As it turns out, I did not complete the dance program. I had my first back incident when I fell on stage and ruptured a disc. I needed surgery and when I returned to school, I found myself in the Art Department knowing I could never study anything, but the arts. I did not think of myself as a drawer or painter, I was a choreographer. I used line, form, time, and shape to develop a unified composition as tools to create dances. It was then that I discovered how similar the principles and elements were in creating a painting or a dance, except a dance is gone in a moment, a flash of a camera’s shutter remains with videos only seen by relatives. A painting can last a very long time, and may be appreciated by a much larger audience. I ended up staying in the Fine Arts Department creating a major that OSU did not yet have, an Arts Administration Degree. My father, of course, understood that.
I did return to dance. I went to Temple University and received a Master’s in Choreography. Once again, my father did not get what I would accomplish with that degree. But, I stayed on a steady course of performing and creating in the Philadelphia area for fifteen years. It all came together when I became the Director of The CEC (Community Education Center), and there I had access to the rehearsal studios. I was directing a non-profit arts center by day and dancing by night.
After being among artists, filmmakers, art teachers, and creators of all types at the CEC, I found myself wondering more and more if I had any ability to draw and paint. Once married and with children, and dance was no longer a part of my life, I started taking classes in all medium. I couldn’t get enough information fast enough. I found my kinetic style of learning needed to be toned down as teachers professed, “in order to really see.” Eventually, I drew confidently, and accurate “enough” with a diligence that caught my next to be mentor’s eye. A teacher, who finally said, “Paint what you know, and tell the truth in your painting.” My inspiration had always been about movement and the subject of my expression had become very clear: motion to evoke emotion.
I took the dancer within me and challenged myself to draw into the paint. I use fabrics to collage into a painting to provide a sense of place for my figures. I cut the canvas into long narrow pieces and paint figures moving in a tightly restricted space. I play with the random or incorrect lines left on a page, as Matisse might have done, in case I have a need for them, later. Most importantly, the urgency satisfies me. I want to express the frustration of no longer being a dancer, yet, not regretful, but resourceful.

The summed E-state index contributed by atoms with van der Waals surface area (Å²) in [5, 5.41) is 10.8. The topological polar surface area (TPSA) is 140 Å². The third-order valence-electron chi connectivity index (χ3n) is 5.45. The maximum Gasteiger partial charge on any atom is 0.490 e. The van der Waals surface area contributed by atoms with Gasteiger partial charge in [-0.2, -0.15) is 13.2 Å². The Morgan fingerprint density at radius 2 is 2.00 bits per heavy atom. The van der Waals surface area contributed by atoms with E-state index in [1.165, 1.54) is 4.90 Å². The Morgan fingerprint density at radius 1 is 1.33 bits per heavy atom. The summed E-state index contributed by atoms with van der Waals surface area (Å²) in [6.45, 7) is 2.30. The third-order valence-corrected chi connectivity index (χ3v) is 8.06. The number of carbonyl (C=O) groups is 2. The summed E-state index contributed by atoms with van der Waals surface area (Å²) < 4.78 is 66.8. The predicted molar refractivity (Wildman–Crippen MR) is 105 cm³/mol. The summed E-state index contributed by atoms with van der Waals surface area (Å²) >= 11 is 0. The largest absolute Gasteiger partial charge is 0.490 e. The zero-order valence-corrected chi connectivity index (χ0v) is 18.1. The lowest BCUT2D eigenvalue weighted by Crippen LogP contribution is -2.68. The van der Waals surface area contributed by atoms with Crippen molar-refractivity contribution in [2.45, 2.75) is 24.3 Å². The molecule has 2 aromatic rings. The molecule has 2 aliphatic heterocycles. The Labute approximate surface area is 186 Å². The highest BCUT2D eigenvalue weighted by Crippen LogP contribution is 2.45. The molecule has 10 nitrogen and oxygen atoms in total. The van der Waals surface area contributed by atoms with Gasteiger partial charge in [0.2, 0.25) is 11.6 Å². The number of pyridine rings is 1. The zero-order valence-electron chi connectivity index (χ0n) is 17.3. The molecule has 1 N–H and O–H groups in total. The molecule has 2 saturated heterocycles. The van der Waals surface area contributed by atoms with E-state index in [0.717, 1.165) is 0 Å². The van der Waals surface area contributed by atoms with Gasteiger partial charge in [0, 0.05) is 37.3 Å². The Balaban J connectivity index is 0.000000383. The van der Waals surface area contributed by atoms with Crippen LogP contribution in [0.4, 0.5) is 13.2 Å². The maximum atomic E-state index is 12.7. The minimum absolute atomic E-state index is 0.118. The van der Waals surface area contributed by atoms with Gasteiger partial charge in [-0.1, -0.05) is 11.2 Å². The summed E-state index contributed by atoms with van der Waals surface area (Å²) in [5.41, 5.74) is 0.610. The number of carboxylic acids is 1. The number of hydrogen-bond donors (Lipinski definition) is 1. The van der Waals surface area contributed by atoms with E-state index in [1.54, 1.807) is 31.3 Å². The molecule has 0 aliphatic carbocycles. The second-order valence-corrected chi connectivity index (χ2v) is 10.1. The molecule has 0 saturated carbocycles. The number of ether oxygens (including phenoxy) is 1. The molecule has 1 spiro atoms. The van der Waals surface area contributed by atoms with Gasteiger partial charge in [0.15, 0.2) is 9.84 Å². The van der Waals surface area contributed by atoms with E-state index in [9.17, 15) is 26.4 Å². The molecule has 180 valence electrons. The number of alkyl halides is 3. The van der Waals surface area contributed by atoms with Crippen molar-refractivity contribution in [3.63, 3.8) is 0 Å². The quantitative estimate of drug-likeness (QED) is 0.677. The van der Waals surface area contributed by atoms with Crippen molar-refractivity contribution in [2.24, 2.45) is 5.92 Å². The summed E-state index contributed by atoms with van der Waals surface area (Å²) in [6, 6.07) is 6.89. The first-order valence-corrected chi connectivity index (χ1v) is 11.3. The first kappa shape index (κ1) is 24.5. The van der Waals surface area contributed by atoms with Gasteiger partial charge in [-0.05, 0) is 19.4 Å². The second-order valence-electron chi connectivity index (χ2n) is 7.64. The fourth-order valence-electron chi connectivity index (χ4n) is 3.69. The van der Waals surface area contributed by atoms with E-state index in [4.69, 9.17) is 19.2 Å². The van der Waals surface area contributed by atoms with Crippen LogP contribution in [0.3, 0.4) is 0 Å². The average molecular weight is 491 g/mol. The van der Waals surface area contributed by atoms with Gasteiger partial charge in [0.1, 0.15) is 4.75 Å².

I returned to school to receive a Master’s in Art Education. Of course, my dad loved that. But, I did not enjoy being in the typical classroom at all. I wanted to teach, but not with standards that were apparently no longer applicable or interesting to the students. But, I knew I had to teach. Teaching empowers people and I truly believe teaching inspires my work. I teach students who have never held a pencil to draw before, very much as I had started out.
I study figurative artists, such as the artists of the San Francisco Bay Movement, and teach Expressive Figurative Work-shops. I appreciate the action painting of both the De Koonings, and Pollacks. To me, they are dancing in paint.
I paint what I knew best. Isn’t that what an artist strives to do? I want it to be meaningful, not just pretty pictures, but the confusing emotions that reflect the discord in one’s life, such as, my sister dying of cancer, my mother alive surviving that loss. My occupation of wife and mother, the joy and pride that comes with the choices I made. My figures, as well as my landscapes, capture the very first essence of a pose or a place that I visit. I begin as I would a choreographer, with a line. The line makes a shape closely related, but not necessarily equal to what I see, the shape turns into form when I add color, more lines, more shapes- a continuous dance. My tools alternate in my limber fingers, as if I was caught in a dance with the brush, pencil, and pastel.
I think some of my best works, for example the two pieces that have been chosen for the juried show, happened in less than two hours. I did not belabor it. I saw it, captured the expressiveness of the poses without consciousness of what I was making. I got on stage, felt prepared, did the dance, and got off. It is a very nice and humbling feeling to know that I have received applause by being chosen to participate in this show.
My next upcoming show is a solo exhibit of monoprints, pastel landscapes, and oil figures at MUSE Gallery, Wednesday, October 3-28th, 2012, First Friday, October 5th, 5-8 pm. I am a participant of POST (Philadelphia Open Studio Tours) Saturday and Sunday, Oct. 20, 21, at MUSE and refreshments and conversations from 2-6 pm will be held. Please visit MUSE at 52 N. 2nd St. Philadelphia, PA 19106, musegalleryphiladelphia.com or at my website nancyhalbertart.com.
by Nancy E. F. Halbert
Nancy's work is featured in Woodmere Art Museum's 71st Annual Juried Exhibition.
About Woodmere's 71st Annual Juried Exhibition:
Woodmere's 71st Annual Juried Exhibition, juried by artist Alex Kanevsky, will feature works in a variety of media from 46 artists living within 50 miles of the Museum. Works were chosen to create a cohesive presentation that explores contemporary ideas within the arts of Philadelphia. In conjunction with the juried show, Kanevsky's own work will be on view in the exhibition Alex Kanevsky: Some Paintings and Drawings, and the artist has also selected some of Woodmere's works of art for display in Selections from the Collection.